Exclusive Research: Several surprises emerged from this year’s ASIC/ASSP FPGA-based prototyping survey. Most of them centered around both hardware and software issues.
The most important decision facing chip-prototyping designers this year (2012) concerned the completeness of the combined hardware and software platform (see Figure 1). Cost and boot time followed as the next most important issues. Close to 200 qualified respondents participated in the annual Chip Design Trends (CDT) “ASIC/ASSP Prototyping with FPGAs” survey.
The concern over a complete hardware-software prototyping solution was in stark contrast to results from previous years. Then, key concerns revolved around the flexibility and expandability of the system as well as cost, performance, and ease-of-use factors (see chart below).
Another surprising finding in this year’s survey is the importance of system “bring-up time,” which ranked in the top three concerns for software-development-based prototyping systems. The importance of software-related issues was further verified by another survey question, which found that an overwhelming 65.5% of respondents used a combination of software and hardware execution (i.e., simulation plus FPGA prototyping).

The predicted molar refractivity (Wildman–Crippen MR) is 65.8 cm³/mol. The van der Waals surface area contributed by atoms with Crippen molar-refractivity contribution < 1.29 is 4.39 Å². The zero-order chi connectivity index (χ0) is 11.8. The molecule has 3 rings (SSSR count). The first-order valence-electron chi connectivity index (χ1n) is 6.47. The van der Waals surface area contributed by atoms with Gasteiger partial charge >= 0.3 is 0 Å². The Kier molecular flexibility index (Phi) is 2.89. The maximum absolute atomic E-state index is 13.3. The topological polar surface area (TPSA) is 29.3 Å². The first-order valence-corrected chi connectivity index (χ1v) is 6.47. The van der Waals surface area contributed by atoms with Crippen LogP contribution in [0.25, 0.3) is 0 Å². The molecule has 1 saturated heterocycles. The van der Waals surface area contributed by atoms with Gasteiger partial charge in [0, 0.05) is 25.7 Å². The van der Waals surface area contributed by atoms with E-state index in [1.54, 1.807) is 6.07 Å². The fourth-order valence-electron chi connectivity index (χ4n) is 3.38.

What was the language of choice for these hardware-software co-designers? C/C++ beat out Verilog, VHDL, and their derivatives (see Figure 2).
Most designers who used a combination of software simulation and hardware FPGA-based prototyping did so to achieve early verification results (42.7%). Designers also were looking to accelerate the (simulation) speed with software processor models (35.4%).
The most common hardware configuration on the FPGA prototyping board consisted of between four and nine clocks (with the fastest clock running 50 to 125 MHz).
What interfaces were used to connect the software simulation and FPGA-based prototyping/emulation/acceleration platforms? Not surprisingly, ARM-based interfaces were the most popular (56.4%) including ACE, AMBA, AXI, AHB, or APB variations (see Figure 3). OCP was the choice interface for 17.3% of designers. Many software developers just didn’t know what interface was used (36.4%).